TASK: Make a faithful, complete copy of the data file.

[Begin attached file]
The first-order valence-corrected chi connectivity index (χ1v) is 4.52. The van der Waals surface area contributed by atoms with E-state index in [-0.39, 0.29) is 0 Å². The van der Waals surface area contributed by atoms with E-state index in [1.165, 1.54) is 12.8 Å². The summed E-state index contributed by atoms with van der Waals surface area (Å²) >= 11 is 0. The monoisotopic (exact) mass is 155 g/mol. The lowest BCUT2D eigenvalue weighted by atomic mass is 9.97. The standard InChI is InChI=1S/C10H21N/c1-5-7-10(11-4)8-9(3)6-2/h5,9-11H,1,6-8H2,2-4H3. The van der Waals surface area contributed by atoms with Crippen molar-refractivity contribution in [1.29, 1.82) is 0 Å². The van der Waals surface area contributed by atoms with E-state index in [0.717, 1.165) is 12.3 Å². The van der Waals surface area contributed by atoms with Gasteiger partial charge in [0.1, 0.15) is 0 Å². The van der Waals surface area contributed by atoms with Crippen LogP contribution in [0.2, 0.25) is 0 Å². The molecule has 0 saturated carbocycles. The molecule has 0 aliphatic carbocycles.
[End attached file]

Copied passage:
The first-order valence-corrected chi connectivity index (χ1v) is 4.52. The van der Waals surface area contributed by atoms with E-state index in [-0.39, 0.29) is 0 Å². The van der Waals surface area contributed by atoms with E-state index in [1.165, 1.54) is 12.8 Å². The summed E-state index contributed by atoms with van der Waals surface area (Å²) >= 11 is 0. The monoisotopic (exact) mass is 155 g/mol. The lowest BCUT2D eigenvalue weighted by atomic mass is 9.97. The standard InChI is InChI=1S/C10H21N/c1-5-7-10(11-4)8-9(3)6-2/h5,9-11H,1,6-8H2,2-4H3. The van der Waals surface area contributed by atoms with Crippen molar-refractivity contribution in [1.29, 1.82) is 0 Å². The van der Waals surface area contributed by atoms with E-state index in [0.717, 1.165) is 12.3 Å². The van der Waals surface area contributed by atoms with Gasteiger partial charge in [0.1, 0.15) is 0 Å². The van der Waals surface area contributed by atoms with Crippen LogP contribution in [0.2, 0.25) is 0 Å². The molecule has 0 saturated carbocycles. The molecule has 0 aliphatic carbocycles.